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Is there a standard library or tool out there for computing and applying differences to JSON documents? Basically I have a bunch of largish documents that I want to keep synchronized across a network, and I would prefer to avoid having to resend their entire state each time that I want to synchronize them (since many of these variables aren't going to change). In other words, I only want to transmit the fields which changed, not retransmit the entire object. I would think that it would be convenient to have something like the following set of methods:

//Start with two distinct objects on the server
// prev represents a copy of the state of the object on the client
// next represents a copy of the state of the object on the server
//1. Compute a patch
patch = computePatch(prev, next);

//2. Send patch over the network

//3. Apply the patch on the client
applyPatch(prev, patch);

//Final invariant:
//   prev represents an equivalent object to JSON.parse(JSON.stringify(next))

I could certainly implement one myself, but there are quite a few edge cases that need to be considered. Here are some of the straightforward (though somewhat unsatisfactory) methods that I can think of such as:

  1. Roll my own JSON patcher. Asymptotically, this is probably the best way to go, since it would be possible to support all the relevant features of JSON documents, along with supporting some specialized methods for doing stuff like diffing ints, doubles and strings (using relative encoding/edit distance). However, JSON has a lot of special cases and I am a bit leery of trying to do this without a lot of testing, and so I would much prefer to find something that already solves this problem for me so that I can trust it, and not have to worry about network Heisenbugs showing up due to mistakes in my JSON patching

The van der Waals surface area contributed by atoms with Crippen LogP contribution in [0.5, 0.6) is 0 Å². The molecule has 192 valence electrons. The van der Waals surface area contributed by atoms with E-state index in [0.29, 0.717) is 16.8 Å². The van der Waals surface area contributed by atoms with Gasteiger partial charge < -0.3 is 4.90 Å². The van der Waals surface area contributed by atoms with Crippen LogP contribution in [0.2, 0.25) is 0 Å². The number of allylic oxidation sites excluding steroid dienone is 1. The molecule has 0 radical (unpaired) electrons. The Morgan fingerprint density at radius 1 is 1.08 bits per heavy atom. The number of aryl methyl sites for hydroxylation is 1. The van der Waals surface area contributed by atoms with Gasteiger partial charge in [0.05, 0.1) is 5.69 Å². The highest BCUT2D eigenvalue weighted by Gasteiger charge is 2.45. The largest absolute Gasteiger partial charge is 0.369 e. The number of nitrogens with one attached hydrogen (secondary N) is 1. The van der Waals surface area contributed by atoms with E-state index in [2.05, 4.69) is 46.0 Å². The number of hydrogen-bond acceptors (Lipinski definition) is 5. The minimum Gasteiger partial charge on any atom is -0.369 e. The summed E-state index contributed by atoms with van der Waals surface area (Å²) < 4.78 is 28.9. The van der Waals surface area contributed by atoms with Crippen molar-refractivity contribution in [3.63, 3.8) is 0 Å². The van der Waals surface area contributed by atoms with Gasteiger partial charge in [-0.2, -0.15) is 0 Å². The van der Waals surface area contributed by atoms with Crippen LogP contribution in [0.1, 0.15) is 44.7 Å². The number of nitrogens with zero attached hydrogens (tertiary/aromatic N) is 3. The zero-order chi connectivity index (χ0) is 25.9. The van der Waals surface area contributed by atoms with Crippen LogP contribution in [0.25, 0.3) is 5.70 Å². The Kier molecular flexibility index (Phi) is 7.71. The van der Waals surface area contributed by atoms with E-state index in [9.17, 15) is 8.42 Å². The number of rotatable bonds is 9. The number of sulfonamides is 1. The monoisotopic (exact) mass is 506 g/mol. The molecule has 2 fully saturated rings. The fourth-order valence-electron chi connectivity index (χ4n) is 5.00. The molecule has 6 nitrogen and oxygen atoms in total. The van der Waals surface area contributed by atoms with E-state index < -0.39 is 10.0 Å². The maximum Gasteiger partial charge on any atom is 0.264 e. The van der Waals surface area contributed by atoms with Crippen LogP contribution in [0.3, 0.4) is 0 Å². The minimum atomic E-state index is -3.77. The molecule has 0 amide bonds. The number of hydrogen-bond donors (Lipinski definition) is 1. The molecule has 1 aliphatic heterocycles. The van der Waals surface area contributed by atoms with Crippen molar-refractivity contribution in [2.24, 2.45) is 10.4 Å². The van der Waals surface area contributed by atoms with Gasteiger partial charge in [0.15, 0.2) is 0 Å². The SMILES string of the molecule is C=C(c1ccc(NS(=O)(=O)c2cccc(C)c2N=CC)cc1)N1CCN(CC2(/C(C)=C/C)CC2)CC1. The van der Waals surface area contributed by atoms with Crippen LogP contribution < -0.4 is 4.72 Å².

2. Just compute the edit distance directly between the JSON strings using dynamic programming. Unfortunately, this doesn't work if the client and server have different JSON implementations (ie the order of their fields could be serialized differently), and it is also pretty expensive being a quadratic time operation.

  3. Use protocol buffers. Protocol buffers have a built in diff method which does exactly what I want, and they are a nice binary-serializable network friendly format. Unfortunately, because they are also strictly typed, they lack many of the advantages of using JSON such as the ability to dynamically add and remove fields. Right now this is the approach I am currently leaning towards, but it could make future maintenance really horrible as I would need to continually update each of my objects.